OLYMPIA – It's rare to see a sea otter in Puget Sound these days and rarer still to spot one five miles inland.
But then, "McAllister" is clearly no ordinary sea otter.
Responding to a call from the City of Olympia, biologists from the Washington Department of Fish and Wildlife (WDFW) and an area research firm captured the 53-pound marine mammal Monday night five miles up McAllister Creek in an outlet to McAllister Springs.
"When we first got the call, I was sure we were talking about a river otter," said Steve Jeffries, a WDFW research scientist who netted McAllister with the help of John Calambokidis from Cascadia Research. "I've never heard of a sea otter roaming that far upstream."
Named after his adoptive creek, McAllister was transported Monday night to the Point Defiance Zoo in Tacoma, where he dined on six rock crabs, 12 squid and 2 pounds of prawns. Today (Wednesday), having received the results of McAllister's medical exam, Jeffries plans to tag the wayward sea otter and release him into Puget Sound.
"Aside from a few scrapes on his back flippers, he appears to be in good health, said Jeffries, who puts McAllister at 2 or 3 years old. "He's very active."
That's good news to Harriet Allen, endangered species manager for WDFW, which lists sea otters as a state endangered species. They are also protected under the federal Marine Mammals Protection Act.
Having once thrived off the Washington coast, sea otters were wiped out by the fur trade in the 1800s, Allen explained. They were then reintroduced to the state in 1969-70 with 59 animals brought south from Amchitka Island, Alaska.
Today, approximately 600 sea otters live in state waters, mostly along the Pacific coast from Cape Flattery to Destruction Island, although a few are spotted every year around Puget Sound and the San Juan Islands.
"We don't see that many sea otters in southern Puget Sound, and to find one that far upstream is very unusual," Allen said. "This guy must have thought life would be better as a river otter."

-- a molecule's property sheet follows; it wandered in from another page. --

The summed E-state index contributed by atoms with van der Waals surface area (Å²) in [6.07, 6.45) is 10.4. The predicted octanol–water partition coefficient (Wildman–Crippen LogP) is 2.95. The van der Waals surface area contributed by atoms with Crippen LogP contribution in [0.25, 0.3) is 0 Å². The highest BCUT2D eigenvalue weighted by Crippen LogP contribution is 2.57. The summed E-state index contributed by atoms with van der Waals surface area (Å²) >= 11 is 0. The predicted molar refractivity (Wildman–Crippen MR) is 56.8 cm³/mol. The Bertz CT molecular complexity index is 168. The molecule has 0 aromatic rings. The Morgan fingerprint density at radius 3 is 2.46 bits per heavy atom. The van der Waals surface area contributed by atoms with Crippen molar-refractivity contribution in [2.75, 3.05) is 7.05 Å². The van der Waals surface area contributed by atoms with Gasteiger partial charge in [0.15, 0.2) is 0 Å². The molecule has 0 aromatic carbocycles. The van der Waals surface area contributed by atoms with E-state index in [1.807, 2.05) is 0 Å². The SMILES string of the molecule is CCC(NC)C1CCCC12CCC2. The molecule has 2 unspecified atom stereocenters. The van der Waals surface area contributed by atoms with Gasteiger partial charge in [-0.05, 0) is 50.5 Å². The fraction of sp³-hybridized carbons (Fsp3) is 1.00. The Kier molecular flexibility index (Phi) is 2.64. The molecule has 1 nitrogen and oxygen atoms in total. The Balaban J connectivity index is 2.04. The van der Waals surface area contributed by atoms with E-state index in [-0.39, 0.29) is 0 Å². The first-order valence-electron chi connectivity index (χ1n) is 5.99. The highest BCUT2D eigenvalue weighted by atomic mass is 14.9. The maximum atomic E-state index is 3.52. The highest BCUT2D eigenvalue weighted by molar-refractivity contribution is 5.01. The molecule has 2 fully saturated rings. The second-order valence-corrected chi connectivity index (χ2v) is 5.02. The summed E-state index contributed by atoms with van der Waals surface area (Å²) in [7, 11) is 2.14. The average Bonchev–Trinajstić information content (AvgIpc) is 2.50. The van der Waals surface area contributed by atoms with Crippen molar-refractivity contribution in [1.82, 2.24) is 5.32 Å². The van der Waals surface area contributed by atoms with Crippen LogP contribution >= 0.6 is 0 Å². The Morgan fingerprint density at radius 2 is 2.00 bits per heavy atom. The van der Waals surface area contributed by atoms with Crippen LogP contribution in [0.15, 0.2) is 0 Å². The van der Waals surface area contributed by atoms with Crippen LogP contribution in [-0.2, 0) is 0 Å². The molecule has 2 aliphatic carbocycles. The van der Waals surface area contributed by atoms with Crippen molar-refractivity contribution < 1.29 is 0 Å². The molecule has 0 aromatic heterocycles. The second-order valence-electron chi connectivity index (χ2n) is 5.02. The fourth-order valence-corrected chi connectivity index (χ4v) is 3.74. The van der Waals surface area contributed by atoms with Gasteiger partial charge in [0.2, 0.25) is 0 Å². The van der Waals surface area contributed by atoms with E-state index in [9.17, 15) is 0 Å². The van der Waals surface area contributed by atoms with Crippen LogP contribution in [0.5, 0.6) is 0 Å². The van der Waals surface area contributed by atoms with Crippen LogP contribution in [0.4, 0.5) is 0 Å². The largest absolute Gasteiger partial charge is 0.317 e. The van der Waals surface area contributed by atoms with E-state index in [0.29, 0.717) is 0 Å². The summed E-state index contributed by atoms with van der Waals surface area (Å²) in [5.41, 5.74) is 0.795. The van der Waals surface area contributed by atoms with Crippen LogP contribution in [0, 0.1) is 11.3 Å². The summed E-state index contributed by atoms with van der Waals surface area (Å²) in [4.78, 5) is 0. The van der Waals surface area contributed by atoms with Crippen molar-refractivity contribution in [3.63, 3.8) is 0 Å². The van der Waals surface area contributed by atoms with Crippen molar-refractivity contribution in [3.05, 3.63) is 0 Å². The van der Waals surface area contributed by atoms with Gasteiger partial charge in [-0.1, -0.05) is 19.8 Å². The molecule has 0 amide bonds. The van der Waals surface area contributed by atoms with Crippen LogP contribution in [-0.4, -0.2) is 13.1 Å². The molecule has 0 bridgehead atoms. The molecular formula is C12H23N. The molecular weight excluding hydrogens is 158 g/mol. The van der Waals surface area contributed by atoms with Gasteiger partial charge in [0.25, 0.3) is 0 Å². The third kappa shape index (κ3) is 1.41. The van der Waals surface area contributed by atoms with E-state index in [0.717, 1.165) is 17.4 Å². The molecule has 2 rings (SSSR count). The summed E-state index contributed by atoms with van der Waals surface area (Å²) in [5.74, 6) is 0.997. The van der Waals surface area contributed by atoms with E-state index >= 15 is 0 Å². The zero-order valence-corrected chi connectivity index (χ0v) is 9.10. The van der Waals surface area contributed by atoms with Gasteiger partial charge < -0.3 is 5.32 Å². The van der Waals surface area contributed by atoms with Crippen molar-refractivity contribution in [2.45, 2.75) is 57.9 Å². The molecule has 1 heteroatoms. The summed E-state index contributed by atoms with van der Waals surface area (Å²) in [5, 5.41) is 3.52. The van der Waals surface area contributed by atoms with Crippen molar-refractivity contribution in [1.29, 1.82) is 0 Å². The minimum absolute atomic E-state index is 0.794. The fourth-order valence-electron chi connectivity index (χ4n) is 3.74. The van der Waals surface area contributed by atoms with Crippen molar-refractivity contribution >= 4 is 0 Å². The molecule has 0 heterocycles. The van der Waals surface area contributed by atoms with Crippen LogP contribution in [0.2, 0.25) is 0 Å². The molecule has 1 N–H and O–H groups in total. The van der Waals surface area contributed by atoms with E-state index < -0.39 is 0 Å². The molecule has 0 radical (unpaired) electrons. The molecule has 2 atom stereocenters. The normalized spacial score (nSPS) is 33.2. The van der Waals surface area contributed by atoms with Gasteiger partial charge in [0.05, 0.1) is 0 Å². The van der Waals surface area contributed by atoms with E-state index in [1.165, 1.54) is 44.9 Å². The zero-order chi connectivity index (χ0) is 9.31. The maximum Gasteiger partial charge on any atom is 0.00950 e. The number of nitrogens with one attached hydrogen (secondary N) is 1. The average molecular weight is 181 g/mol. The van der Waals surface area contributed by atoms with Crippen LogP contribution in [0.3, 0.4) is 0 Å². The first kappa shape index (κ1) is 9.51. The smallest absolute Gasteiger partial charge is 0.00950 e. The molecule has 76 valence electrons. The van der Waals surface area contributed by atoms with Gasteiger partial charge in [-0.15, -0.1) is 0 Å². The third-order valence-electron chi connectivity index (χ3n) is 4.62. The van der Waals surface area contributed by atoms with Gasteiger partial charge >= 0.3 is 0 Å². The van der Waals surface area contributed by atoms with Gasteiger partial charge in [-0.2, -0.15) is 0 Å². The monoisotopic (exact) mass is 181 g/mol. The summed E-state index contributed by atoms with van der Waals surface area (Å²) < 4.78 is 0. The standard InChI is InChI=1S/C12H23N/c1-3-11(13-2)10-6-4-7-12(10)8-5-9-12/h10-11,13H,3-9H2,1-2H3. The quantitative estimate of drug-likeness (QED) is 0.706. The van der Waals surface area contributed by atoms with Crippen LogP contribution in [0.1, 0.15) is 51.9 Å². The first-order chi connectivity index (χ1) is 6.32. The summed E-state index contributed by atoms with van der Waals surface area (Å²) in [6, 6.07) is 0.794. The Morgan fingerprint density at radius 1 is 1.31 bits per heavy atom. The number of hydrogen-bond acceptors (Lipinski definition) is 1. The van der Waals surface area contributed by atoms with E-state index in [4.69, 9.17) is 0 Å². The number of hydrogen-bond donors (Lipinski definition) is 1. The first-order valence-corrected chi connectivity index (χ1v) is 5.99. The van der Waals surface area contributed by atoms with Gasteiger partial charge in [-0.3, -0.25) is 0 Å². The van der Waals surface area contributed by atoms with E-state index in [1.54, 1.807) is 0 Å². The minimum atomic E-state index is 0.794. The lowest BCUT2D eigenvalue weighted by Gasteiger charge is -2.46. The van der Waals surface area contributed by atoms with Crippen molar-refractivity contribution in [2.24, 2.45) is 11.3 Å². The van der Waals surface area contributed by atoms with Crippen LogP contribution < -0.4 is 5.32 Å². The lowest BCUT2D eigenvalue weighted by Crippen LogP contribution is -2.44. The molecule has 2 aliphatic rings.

There are actually some significant differences between sea otters and river otters, starting with the fact that river otters are much more common and are not listed by the state as a "species of concern." In addition:
- Sea otters are generally larger, weighing in at 20 to 90 pounds, compared to 12 to 25 pounds for river otters.
- The back feet of a sea otter look like flippers; a river otter's do not.
- Sea otters typically feed while floating on their backs; river otters usual feed on shore.
One field guide also states that river otters live in both freshwater and ocean habitats while sea otters "live exclusively in the ocean."
"In this case, anyway, McAllister clearly departed from that rule," Allen said.
Allen asks that anyone who spots a sea otter in Puget Sound call Steve Jeffries at WDFW (253-589-7235) or John Calambokidis at Cascadia Research (360) 943-7325.
"We're trying to monitor these animals so we can keep track of how they're faring," Allen said. "McAllister should be easy to spot: he'll be the one with red and white tags on his back flippers."
WDFW and the U.S. Fish and Wildlife Service (USFWS) are also seeking information on any sea otters found stranded or dead on the Washington coast. Last year, there were 22 documented cases of sea otters found dead on the beach, said Allen, noting that the causes of these deaths are unknown.
Anyone who finds a stranded or dead sea otter is asked to call USFWS at (360) 753-6048, the U.S. Geological Service at (541) 754-4388 or Jeffries at the number above.